"> Israel advocacy should be located in the New York office - not in Jerusalem.In this Comment, the author could have been referencing back to one of the formative documents of merger -- a Report from the then Newco's "Israel Task Force," under the Chairmanship of Marvin Lender, written by Detroit's CEO Bob Aronson. 20 years old now, those recommendations, including those quoted above, as relevant now as then if not more so.
> Advocacy for Israel should be directed to the Federations and donors, not to the Knesset and Israeli politicians.
> The Israel office should be a small, minimally staffed back office support operation.
> JFNA should stop trying to be a direct service provider in Israel. There is no need, no core competency, no added value and certainly no efficiency in continuing to attempt to compete with our partners under the guise of "global operations."
Everyone knows all of this this but will anyone be willing to make the required changes?
Is there a leader in the house?"
After all, JFNA-Israel in its current iteration is a failure; has failed time and again; for the last decade, there is not one success to which the Silverman-Caspi "team" can point that would suggest that what JFNA has in place works. In fact, JFNA-Israel is JFNA in microcosm. A model of dysfunction; a black hole into which you, federations, have dumped millions for which the return on investment has been an overstuffed office filled with professionals who are either ill-supervised or undirected with the inevitable lack of results.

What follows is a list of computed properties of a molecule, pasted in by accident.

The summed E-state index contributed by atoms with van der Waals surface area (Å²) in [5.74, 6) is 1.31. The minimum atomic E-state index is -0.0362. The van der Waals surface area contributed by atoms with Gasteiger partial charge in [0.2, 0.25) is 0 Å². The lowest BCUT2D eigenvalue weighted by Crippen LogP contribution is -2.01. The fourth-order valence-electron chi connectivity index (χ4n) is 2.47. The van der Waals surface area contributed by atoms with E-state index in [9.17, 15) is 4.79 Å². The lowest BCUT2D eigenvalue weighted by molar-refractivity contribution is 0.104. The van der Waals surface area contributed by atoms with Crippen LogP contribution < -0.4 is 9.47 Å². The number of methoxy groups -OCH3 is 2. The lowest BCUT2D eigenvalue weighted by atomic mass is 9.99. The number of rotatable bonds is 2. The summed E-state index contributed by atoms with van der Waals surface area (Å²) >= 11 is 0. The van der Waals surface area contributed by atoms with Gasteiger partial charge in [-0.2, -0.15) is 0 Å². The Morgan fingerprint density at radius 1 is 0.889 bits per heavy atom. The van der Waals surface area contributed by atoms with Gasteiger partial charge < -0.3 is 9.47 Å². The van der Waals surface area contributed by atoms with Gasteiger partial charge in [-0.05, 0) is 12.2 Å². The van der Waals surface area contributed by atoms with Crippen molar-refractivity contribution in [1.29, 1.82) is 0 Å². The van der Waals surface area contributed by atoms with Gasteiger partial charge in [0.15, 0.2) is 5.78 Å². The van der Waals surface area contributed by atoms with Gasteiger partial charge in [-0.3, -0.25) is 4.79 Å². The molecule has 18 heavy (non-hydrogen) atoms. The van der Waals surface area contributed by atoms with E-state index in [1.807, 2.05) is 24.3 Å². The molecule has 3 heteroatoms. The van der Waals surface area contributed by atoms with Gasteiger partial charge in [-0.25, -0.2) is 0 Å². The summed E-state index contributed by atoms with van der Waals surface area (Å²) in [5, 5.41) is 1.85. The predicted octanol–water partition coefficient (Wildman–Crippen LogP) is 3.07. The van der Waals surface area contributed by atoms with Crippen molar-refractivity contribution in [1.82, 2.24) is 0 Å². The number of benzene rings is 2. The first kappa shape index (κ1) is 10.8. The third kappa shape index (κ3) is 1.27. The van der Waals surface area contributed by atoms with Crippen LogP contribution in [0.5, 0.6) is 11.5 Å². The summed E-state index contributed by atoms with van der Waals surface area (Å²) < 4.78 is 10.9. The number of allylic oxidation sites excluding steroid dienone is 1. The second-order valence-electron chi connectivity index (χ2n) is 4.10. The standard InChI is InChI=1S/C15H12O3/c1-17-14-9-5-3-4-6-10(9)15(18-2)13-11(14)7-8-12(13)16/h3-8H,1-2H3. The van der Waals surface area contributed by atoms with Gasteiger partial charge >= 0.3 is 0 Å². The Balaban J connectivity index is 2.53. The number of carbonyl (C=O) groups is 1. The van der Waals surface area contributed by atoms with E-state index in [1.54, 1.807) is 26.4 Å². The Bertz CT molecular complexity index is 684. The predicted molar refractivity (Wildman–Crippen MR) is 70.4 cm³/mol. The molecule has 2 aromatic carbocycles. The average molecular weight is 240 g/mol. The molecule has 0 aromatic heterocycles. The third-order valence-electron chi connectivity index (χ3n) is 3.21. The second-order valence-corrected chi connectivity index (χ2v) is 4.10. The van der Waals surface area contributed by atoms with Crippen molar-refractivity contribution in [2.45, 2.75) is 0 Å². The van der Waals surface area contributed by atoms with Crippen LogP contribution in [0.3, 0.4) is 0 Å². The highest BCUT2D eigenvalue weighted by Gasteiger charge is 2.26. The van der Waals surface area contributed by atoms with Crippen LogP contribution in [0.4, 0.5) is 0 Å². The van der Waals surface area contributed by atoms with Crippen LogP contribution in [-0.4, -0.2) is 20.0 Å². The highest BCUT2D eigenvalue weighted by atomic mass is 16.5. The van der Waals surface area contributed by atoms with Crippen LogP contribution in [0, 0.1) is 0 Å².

Jerry Silverman still has a job; it's half the job he was hired to perform while he's paid as if he were actually a powerful CEO. Becky Caspi still has a job, as much a reflection on Silverman and his consigliere, Mark Gurvis, as it is on her. Everybody still has jobs. They can’t do those jobs, but they still have them. Why? Why isn’t Richard Sandler pissed off? Doesn't he want to do his job? (Someone, who shall be nameless, wrote me last week to observe: "This wouldn't be happening if Richard Sandler were still alive." But, did he lose interest -- at least since he became Board Chair?) After his first year in office came to an end, I told Richard he was risking the same fate as his predecessor -- allowing the waste of his Terms as Board Chair through inaction. And, yet, before Michael Siegal left office, over the objections of his woeful CEO ("If the Global Planning Table doesn't succeed, it will mean the end of JFNA") and the objections of Michael's predecessor, he directed the termination of the GPT.
Sandler could still snatch some form of victory from the jaws of defeat by doing what he must know needs be done; or he faces the reality of three wasted years.
Is there a leader in the house?